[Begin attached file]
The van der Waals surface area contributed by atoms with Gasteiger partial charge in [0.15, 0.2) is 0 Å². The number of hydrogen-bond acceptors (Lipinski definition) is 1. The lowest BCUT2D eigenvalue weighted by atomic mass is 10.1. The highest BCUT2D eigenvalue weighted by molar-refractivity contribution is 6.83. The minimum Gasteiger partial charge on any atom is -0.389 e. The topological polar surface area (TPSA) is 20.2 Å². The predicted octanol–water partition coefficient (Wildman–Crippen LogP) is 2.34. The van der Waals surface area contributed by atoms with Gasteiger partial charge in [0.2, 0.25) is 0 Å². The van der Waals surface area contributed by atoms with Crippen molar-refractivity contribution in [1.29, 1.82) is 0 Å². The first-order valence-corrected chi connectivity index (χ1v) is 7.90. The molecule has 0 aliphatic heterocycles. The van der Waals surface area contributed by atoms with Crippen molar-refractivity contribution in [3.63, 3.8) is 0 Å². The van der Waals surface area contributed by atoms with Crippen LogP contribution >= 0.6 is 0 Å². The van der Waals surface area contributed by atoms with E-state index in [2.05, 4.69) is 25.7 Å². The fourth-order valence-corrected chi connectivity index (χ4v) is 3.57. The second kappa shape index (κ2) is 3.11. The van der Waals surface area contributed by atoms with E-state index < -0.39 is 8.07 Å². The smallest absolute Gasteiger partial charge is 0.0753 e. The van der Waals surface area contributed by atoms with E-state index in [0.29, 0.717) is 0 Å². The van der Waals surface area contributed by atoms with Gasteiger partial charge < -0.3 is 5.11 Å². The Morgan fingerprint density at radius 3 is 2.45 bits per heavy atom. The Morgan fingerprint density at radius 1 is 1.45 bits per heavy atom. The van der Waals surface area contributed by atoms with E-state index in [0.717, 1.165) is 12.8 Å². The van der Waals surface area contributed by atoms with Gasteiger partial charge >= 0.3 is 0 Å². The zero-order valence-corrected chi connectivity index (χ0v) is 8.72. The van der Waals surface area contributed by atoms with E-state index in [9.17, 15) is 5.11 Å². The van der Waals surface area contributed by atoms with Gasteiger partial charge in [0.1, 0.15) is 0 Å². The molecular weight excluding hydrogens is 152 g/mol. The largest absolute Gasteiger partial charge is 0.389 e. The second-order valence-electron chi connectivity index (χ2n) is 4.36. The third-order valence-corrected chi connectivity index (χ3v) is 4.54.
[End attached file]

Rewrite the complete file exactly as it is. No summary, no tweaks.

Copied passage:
The van der Waals surface area contributed by atoms with Gasteiger partial charge in [0.15, 0.2) is 0 Å². The number of hydrogen-bond acceptors (Lipinski definition) is 1. The lowest BCUT2D eigenvalue weighted by atomic mass is 10.1. The highest BCUT2D eigenvalue weighted by molar-refractivity contribution is 6.83. The minimum Gasteiger partial charge on any atom is -0.389 e. The topological polar surface area (TPSA) is 20.2 Å². The predicted octanol–water partition coefficient (Wildman–Crippen LogP) is 2.34. The van der Waals surface area contributed by atoms with Gasteiger partial charge in [0.2, 0.25) is 0 Å². The van der Waals surface area contributed by atoms with Crippen molar-refractivity contribution in [1.29, 1.82) is 0 Å². The first-order valence-corrected chi connectivity index (χ1v) is 7.90. The molecule has 0 aliphatic heterocycles. The van der Waals surface area contributed by atoms with Crippen molar-refractivity contribution in [3.63, 3.8) is 0 Å². The van der Waals surface area contributed by atoms with Crippen LogP contribution >= 0.6 is 0 Å². The van der Waals surface area contributed by atoms with E-state index in [2.05, 4.69) is 25.7 Å². The fourth-order valence-corrected chi connectivity index (χ4v) is 3.57. The second kappa shape index (κ2) is 3.11. The van der Waals surface area contributed by atoms with E-state index < -0.39 is 8.07 Å². The smallest absolute Gasteiger partial charge is 0.0753 e. The van der Waals surface area contributed by atoms with E-state index in [0.29, 0.717) is 0 Å². The van der Waals surface area contributed by atoms with Gasteiger partial charge < -0.3 is 5.11 Å². The Morgan fingerprint density at radius 3 is 2.45 bits per heavy atom. The Morgan fingerprint density at radius 1 is 1.45 bits per heavy atom. The van der Waals surface area contributed by atoms with E-state index in [0.717, 1.165) is 12.8 Å². The van der Waals surface area contributed by atoms with Gasteiger partial charge >= 0.3 is 0 Å². The zero-order valence-corrected chi connectivity index (χ0v) is 8.72. The van der Waals surface area contributed by atoms with E-state index in [9.17, 15) is 5.11 Å². The van der Waals surface area contributed by atoms with Gasteiger partial charge in [0.1, 0.15) is 0 Å². The molecular weight excluding hydrogens is 152 g/mol. The largest absolute Gasteiger partial charge is 0.389 e. The second-order valence-electron chi connectivity index (χ2n) is 4.36. The third-order valence-corrected chi connectivity index (χ3v) is 4.54.